Heads that are ambiguous in the sense that they can be read either way up are another illustration of the salience of faces for the brain: features which are a key facial element one way up almost disappear when they don't really fit in with the face that appears with rotation. It's curious to take a look at heads like these exactly half way between one way up and the other, as shown to the left: at this point, both heads appear, but still only one at a time, so that the image is unstable, and crown and chin flip from side to side.
These heads were a popular feature of nineteenth century books full of puzzle pictures. A beautiful collection of these is Julian Rothenstein and Mel Gooding, The Playful Eye, (Redstone Press, London 1999).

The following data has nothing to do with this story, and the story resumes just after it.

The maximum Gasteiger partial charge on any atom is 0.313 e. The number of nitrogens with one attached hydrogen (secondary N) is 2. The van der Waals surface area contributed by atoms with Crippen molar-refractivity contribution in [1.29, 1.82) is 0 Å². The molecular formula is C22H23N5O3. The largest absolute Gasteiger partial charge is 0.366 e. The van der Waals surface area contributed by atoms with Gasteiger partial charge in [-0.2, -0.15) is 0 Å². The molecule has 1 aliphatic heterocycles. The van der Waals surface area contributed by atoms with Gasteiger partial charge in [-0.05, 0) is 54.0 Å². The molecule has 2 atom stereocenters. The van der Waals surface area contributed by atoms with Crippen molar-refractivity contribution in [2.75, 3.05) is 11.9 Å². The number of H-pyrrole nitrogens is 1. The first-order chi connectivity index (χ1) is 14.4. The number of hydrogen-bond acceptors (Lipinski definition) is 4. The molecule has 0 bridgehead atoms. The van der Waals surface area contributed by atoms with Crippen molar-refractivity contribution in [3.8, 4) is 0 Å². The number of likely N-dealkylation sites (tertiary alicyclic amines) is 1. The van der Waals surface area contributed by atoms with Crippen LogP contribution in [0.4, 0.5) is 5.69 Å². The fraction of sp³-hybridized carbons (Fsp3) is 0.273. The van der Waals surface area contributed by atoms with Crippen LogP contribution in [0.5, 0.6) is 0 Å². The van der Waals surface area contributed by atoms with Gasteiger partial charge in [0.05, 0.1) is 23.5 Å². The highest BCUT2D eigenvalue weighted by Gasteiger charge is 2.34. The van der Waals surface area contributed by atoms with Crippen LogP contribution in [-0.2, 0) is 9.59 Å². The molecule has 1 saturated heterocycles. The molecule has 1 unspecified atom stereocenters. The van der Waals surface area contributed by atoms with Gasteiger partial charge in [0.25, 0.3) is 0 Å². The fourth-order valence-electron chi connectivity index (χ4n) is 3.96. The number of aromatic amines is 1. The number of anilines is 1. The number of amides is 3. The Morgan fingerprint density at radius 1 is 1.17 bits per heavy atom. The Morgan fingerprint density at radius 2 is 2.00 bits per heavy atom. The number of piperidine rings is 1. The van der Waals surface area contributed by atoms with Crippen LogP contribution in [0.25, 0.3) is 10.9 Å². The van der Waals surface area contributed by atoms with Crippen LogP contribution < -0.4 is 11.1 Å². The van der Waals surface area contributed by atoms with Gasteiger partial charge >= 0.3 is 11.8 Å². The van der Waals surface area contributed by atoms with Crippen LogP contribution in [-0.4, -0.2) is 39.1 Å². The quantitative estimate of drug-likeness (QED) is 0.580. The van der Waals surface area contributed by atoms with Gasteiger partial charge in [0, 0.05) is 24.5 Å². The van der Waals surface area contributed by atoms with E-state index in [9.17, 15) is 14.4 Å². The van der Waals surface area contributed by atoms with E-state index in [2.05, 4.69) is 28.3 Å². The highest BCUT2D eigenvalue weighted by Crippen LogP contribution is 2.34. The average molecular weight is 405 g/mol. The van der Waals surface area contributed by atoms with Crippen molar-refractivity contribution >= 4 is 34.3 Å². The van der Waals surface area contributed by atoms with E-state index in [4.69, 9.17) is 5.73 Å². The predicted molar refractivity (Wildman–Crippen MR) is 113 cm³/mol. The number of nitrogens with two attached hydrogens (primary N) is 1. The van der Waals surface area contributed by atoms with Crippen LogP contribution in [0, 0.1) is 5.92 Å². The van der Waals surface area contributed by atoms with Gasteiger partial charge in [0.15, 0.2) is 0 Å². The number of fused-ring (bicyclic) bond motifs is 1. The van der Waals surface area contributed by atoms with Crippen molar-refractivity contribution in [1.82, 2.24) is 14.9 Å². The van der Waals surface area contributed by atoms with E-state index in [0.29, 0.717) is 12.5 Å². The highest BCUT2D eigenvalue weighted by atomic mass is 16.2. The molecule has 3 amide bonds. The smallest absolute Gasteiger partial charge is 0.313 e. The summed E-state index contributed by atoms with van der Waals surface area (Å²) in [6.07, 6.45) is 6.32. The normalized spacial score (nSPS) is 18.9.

It includes a whole section on rotating heads, but also some frames from one of the American Peter Newell's brilliant, almost surrealist comic strips, Topsys and Turvys of 1893. In his stories, the second half of the whole comic strip is simply the first half turned upside down, so that you end up on the inverted starting picture. Another cartoonist of a century ago taking advantage of the same idea was Gustave Verbeek. There's a post about him on my illusions and aesthetics site at www.opticalillusion.net/optical-illusions/gustave-verbeek/
To draw your own rotating heads, start with the eyes, and then add other features one by one, trying the effect of each both ways up.
In comic book picture 4, The Genies, the genies share a single head like this. They just don't both use it the same way up. To draw your own rotating heads, start with the eyes. Make sure they don't look just the same both ways up. Once they have a different expression one way up from the other, you can add features gradually.